The perception of graffiti by academics, and by society has in some ways come full circle; first considered vandalism by most, it is now recognized as an art form by many. While a large number of people still think of it as destruction of property, there is clearly a growing discourse over the concept of graffiti as an art form, including the discussion of its artistic merit and its cultural value to society. In some ways people maintain that graffiti has lost its authenticity by being placed in galleries and being hailed as an art form. For instance, pieces by famous street artist, Banksy, have sold for upwards of a million dollars. The most recent discussion of the recognition of graffiti as a valid art form has been whether the validation of this art form actually strips it of its unsanctioned and raw power.

 

The most important question rests, however; must graffiti be defined?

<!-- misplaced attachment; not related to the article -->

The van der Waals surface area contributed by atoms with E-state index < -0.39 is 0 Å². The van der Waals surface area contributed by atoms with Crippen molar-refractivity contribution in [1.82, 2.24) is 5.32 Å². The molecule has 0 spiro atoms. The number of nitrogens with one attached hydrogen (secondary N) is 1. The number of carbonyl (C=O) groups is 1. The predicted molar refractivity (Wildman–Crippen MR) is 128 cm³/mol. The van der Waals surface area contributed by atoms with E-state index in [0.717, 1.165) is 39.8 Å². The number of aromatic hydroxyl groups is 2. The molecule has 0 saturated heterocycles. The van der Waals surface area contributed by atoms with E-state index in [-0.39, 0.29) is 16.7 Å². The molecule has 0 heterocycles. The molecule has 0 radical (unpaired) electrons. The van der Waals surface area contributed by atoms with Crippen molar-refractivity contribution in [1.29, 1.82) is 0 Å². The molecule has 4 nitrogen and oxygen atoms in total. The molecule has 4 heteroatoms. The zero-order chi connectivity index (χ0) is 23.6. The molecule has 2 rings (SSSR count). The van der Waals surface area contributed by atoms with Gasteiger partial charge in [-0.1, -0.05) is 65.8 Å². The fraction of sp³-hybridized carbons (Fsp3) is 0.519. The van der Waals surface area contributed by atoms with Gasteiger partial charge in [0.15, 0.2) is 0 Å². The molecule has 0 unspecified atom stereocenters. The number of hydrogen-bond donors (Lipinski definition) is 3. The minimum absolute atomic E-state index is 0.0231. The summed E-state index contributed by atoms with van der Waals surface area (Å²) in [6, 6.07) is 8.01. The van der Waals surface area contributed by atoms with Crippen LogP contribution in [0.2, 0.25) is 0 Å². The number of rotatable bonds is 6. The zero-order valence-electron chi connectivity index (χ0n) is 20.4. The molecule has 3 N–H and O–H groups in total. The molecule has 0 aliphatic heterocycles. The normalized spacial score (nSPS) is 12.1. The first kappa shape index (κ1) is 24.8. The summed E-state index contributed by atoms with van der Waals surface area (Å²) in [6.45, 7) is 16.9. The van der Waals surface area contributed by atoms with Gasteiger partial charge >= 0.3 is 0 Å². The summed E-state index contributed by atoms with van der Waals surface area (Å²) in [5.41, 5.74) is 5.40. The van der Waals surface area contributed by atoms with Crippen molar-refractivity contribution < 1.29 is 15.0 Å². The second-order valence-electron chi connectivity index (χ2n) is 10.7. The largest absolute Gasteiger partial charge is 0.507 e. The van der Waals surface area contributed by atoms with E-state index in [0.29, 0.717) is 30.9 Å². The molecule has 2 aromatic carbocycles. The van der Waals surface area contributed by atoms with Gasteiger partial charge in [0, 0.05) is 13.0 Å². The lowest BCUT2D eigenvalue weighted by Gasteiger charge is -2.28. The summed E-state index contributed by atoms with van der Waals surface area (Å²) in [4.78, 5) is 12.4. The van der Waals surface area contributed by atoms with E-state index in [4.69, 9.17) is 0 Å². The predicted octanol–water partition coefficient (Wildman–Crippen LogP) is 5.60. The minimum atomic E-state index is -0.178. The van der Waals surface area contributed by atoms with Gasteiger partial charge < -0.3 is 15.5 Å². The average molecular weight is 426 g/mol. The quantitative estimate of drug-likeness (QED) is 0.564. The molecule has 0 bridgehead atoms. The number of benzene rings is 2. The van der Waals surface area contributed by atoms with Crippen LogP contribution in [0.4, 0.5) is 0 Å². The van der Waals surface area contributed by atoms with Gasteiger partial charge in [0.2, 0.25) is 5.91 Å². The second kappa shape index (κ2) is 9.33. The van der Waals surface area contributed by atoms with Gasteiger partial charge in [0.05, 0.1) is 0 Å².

Works Cited

Carlie, Michael. “Taki 183 Spawns Pen Pals.” Into the Abyss: A Personal Journey into the World of Street Gangs. N.p., 2002. Web. 12 Dec. 2016.

 

Charies, Don Hogan. “Taki 183 Spawns Pen Pals.” New York Times 21 July 1971: n. pag. Proquest. Web. 12 Dec. 2016.

 

Gordts, Eline. “Where The Anarchists Go In Athens.” The Huffington Post. TheHuffingtonPost.com, 4 Oct. 2014. Web. 14 Dec. 2016.

 

“Graffiti Is Always Vandalism – NYTimes.com.” New York Times. The New York Times Company, 4 Dec. 2014. Web. 14 Dec. 2016.

 

Graffiti Paint. 1 Mar. 2014. 10 Interesting Graffiti Facts, World Interesting Facts, n.p.

 

Rizzle, Abbey. West Coast. N.d. Unkown, n.p.

 

Fiasko. Taki 183. N.d. Unkown, Flickr, n.p.

 

Bright Side. Unknown. N.d. Unknown, The 20 Most Stunning Works of Street Art We’ve Seen Lately, Paris.

 

Unkown. N.d. Culture Pop Street Art, LikeSuccess, n.p.

 

Untitled. N.d. Unkown, Penascola News Journal, Penascola